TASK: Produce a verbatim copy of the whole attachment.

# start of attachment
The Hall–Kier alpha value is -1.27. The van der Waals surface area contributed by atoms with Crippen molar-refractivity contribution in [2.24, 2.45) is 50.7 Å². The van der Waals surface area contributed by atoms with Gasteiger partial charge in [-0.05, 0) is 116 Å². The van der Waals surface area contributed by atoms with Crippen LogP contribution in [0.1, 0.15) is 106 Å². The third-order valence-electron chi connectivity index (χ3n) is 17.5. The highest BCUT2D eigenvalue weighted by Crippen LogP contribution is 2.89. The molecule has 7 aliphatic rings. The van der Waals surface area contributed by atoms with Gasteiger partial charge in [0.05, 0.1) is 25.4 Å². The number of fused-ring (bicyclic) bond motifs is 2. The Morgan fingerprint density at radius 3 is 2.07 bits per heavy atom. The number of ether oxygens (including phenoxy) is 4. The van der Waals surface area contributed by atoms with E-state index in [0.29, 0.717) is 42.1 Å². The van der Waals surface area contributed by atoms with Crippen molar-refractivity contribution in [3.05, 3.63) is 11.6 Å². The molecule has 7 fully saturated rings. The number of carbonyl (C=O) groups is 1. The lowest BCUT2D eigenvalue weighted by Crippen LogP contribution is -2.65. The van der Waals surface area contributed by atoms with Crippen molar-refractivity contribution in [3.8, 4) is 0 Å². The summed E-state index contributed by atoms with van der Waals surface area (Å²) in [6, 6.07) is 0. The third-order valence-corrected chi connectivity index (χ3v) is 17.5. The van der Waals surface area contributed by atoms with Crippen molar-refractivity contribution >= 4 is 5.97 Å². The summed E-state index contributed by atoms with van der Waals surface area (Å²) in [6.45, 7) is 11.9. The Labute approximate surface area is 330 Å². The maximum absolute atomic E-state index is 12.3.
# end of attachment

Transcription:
The Hall–Kier alpha value is -1.27. The van der Waals surface area contributed by atoms with Crippen molar-refractivity contribution in [2.24, 2.45) is 50.7 Å². The van der Waals surface area contributed by atoms with Gasteiger partial charge in [-0.05, 0) is 116 Å². The van der Waals surface area contributed by atoms with Crippen LogP contribution in [0.1, 0.15) is 106 Å². The third-order valence-electron chi connectivity index (χ3n) is 17.5. The highest BCUT2D eigenvalue weighted by Crippen LogP contribution is 2.89. The molecule has 7 aliphatic rings. The van der Waals surface area contributed by atoms with Gasteiger partial charge in [0.05, 0.1) is 25.4 Å². The number of fused-ring (bicyclic) bond motifs is 2. The Morgan fingerprint density at radius 3 is 2.07 bits per heavy atom. The number of ether oxygens (including phenoxy) is 4. The van der Waals surface area contributed by atoms with E-state index in [0.29, 0.717) is 42.1 Å². The van der Waals surface area contributed by atoms with Crippen molar-refractivity contribution in [3.05, 3.63) is 11.6 Å². The molecule has 7 fully saturated rings. The number of carbonyl (C=O) groups is 1. The lowest BCUT2D eigenvalue weighted by Crippen LogP contribution is -2.65. The van der Waals surface area contributed by atoms with Crippen molar-refractivity contribution in [3.8, 4) is 0 Å². The summed E-state index contributed by atoms with van der Waals surface area (Å²) in [6, 6.07) is 0. The third-order valence-corrected chi connectivity index (χ3v) is 17.5. The van der Waals surface area contributed by atoms with Crippen molar-refractivity contribution >= 4 is 5.97 Å². The summed E-state index contributed by atoms with van der Waals surface area (Å²) in [6.45, 7) is 11.9. The Labute approximate surface area is 330 Å². The maximum absolute atomic E-state index is 12.3.